Little Things Mean a Lot! 
Get the invoices out on time. Track who’s paid and who hasn’t paid. Proof read all written communications. Test your emails to make sure your links work. Double-check to make sure your return address (snail- or email) is correct in your marketing materials.

15 October 2012

Always the Last to Know: Raspberry Pi

Have you noticed that while a lot of people know how to USE computers these days, not a lot of people understand how they actually work? The people who used the first PCs were tinkerers, because they had to be - the computers were really, really basic and didn't automate much for you (remember when you had to know how to make it load the operating system?).

Eben Upton, one of this year's Technology Review TR35 (top innovators under 35), aims to change that with the Raspberry Pi. It's a Linux-based, programmable, tinkerable, hackable computer, designed to engage kids and turn them into the next generation of computer engineers and scientists, not just users. And it's $25.

12 October 2012

Friday Top 5

Seasonal post alert! I'll be picking up the Halloween candy this weekend, so in honor of that, my Top 5 Treats to Hand Out (based on popularity among the kids in my neighborhood):
  1. Blow Pops. Unbelievably popular, at least on my block. Hands-down winner. Seriously.
  2. Reese's Peanut Butter Cups singles.
  3. Hershey's miniatures.
  4. Single-serving bags of M&Ms.
  5. Boxes of Nerds.
(Hey, I can't be serious all the time :)

11 October 2012

It's Not About the Notices

Membership retention isn't about renewal invoices: how many you send, when, in what format.

Or at least, it isn't ONLY about the invoices.

When someone decides to join your association, she's responding to a promise made - your brand promise.

Your association has promised her a certain experience with your communications, your staff, and your events. You've promised to make her professional life better in tangible ways.  You've promised to connect her with other professionals who share her goals and passion, who can help her become a better professional, and who she, in turn, can help in the same endeavor. You promised to make her investment of time and money in your organization worth her while. Are you delivering?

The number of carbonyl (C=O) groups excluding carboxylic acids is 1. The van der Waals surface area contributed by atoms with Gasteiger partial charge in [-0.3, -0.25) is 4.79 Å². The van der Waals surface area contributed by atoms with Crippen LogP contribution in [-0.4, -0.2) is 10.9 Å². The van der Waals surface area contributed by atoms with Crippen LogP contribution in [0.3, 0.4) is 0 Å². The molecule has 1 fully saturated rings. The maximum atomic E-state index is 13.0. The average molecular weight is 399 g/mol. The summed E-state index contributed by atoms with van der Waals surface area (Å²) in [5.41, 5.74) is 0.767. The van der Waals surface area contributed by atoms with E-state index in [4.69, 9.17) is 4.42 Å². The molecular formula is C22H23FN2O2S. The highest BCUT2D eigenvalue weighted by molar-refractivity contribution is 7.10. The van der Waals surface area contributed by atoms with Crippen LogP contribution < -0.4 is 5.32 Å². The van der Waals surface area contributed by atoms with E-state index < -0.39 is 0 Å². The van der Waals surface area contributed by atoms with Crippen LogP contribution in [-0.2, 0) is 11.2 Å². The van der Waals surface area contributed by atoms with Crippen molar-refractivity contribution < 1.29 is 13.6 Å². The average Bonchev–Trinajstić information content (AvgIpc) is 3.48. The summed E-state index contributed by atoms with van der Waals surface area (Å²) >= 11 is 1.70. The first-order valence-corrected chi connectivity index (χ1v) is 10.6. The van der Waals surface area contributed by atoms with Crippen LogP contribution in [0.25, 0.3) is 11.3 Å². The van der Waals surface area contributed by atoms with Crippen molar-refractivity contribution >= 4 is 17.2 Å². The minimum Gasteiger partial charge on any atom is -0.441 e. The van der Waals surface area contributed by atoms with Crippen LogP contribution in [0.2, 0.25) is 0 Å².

Do you know what your brand promise is? Because it doesn't matter what you think it is. What matters is what your audiences think it is, and how they translate their experiences with your organization.

Are you living up to it? Because if you're not, it won't matter how awesome your renewal pitch is, or when you send it, or how many times, or in what format. People will leave. Sure, not all of them - there are some members who will renew virtually no matter what. But everyone else - and believe me, that's the majority of your members - is at risk.

Got churn? Declining membership? Before you freak out about "should we send 4 or 5 notices?" or "should we start sending them 3 or 4 months in advance?" ask yourself: "are we keeping our promise to our members?"

Yeah, it's a bigger question and may be a harder problem to solve, but unlike sending an additional notice, it will actually cure the disease rather than slapping on a band-aid.

Image credit: awesome branding word cloud from the Journal of Hospital Marketing blog

10 October 2012

What I'm Reading

09 October 2012

It's Not Too Late!

Small staff association executive?

What are you doing next Tuesday, October 16?

If the answer isn't, "Joining you and a bunch of really smart people at Intelligent Office in Alexandria for a 1/2 day of interactive learning focused specifically on the needs of small staff execs, of course!" you better reconsider.

The mini-conference, which runs from 8:30 am - 2 pm, is FREE. Educational topics include:
  • Intergenerational relationships in the workplace
  • Personal leadership
  • Membership marketing on a small budget (that's my session!)
  • New non-dues revenue ideas
  • Greening your office
  • Picking the right AMS
  • Internal communications
  • Contract negotiation
Registration is limited to the first 25 people, but there are still a few slots available. What are you waiting for? Go register!

08 October 2012

Always the Last to Know: Coursera

Coursera is a platform that offers university-level classes from places like Stanford, Duke. Princeton, Penn, Emory and other top schools in a wide variety of subject areas (statistics, history, poetry, computing, philosophy, math - you name it) FOR FREE. OK, it doesn't support degree programs - at least not yet - but it's currently the leader in open online courses.